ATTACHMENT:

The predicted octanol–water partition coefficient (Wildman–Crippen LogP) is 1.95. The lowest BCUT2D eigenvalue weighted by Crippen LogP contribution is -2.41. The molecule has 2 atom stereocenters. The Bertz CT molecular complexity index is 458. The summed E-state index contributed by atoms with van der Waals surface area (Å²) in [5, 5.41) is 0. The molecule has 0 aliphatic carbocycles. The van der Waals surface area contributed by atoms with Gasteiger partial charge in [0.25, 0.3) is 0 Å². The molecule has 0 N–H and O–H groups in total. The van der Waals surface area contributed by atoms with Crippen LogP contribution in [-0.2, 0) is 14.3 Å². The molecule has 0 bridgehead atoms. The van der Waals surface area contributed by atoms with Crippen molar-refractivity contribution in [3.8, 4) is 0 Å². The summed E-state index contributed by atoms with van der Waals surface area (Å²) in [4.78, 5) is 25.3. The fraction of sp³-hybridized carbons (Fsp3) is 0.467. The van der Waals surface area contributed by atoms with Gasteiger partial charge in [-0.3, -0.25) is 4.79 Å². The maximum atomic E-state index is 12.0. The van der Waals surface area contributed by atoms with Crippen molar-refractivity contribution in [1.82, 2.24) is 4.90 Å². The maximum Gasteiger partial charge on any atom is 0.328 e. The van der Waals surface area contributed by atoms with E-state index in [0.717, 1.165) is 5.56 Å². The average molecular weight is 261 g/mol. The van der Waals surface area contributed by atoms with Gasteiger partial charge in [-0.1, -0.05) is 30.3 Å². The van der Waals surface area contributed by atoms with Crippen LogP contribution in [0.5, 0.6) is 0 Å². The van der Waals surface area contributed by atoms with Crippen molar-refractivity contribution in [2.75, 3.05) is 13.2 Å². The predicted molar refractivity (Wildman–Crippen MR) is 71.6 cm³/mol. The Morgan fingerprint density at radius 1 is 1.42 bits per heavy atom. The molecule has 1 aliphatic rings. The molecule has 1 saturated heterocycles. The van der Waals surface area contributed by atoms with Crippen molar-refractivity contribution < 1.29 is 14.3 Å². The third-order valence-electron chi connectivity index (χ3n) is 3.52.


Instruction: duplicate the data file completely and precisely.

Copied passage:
The predicted octanol–water partition coefficient (Wildman–Crippen LogP) is 1.95. The lowest BCUT2D eigenvalue weighted by Crippen LogP contribution is -2.41. The molecule has 2 atom stereocenters. The Bertz CT molecular complexity index is 458. The summed E-state index contributed by atoms with van der Waals surface area (Å²) in [5, 5.41) is 0. The molecule has 0 aliphatic carbocycles. The van der Waals surface area contributed by atoms with Gasteiger partial charge in [0.25, 0.3) is 0 Å². The molecule has 0 N–H and O–H groups in total. The van der Waals surface area contributed by atoms with Crippen LogP contribution in [-0.2, 0) is 14.3 Å². The molecule has 0 bridgehead atoms. The van der Waals surface area contributed by atoms with Crippen molar-refractivity contribution in [3.8, 4) is 0 Å². The summed E-state index contributed by atoms with van der Waals surface area (Å²) in [4.78, 5) is 25.3. The fraction of sp³-hybridized carbons (Fsp3) is 0.467. The van der Waals surface area contributed by atoms with Gasteiger partial charge in [-0.3, -0.25) is 4.79 Å². The maximum atomic E-state index is 12.0. The van der Waals surface area contributed by atoms with Crippen molar-refractivity contribution in [1.82, 2.24) is 4.90 Å². The maximum Gasteiger partial charge on any atom is 0.328 e. The van der Waals surface area contributed by atoms with E-state index in [0.717, 1.165) is 5.56 Å². The average molecular weight is 261 g/mol. The van der Waals surface area contributed by atoms with Gasteiger partial charge in [-0.1, -0.05) is 30.3 Å². The van der Waals surface area contributed by atoms with Crippen LogP contribution in [0.5, 0.6) is 0 Å². The van der Waals surface area contributed by atoms with Crippen molar-refractivity contribution in [2.75, 3.05) is 13.2 Å². The predicted molar refractivity (Wildman–Crippen MR) is 71.6 cm³/mol. The Morgan fingerprint density at radius 1 is 1.42 bits per heavy atom. The molecule has 1 aliphatic rings. The molecule has 1 saturated heterocycles. The van der Waals surface area contributed by atoms with Crippen molar-refractivity contribution < 1.29 is 14.3 Å². The third-order valence-electron chi connectivity index (χ3n) is 3.52.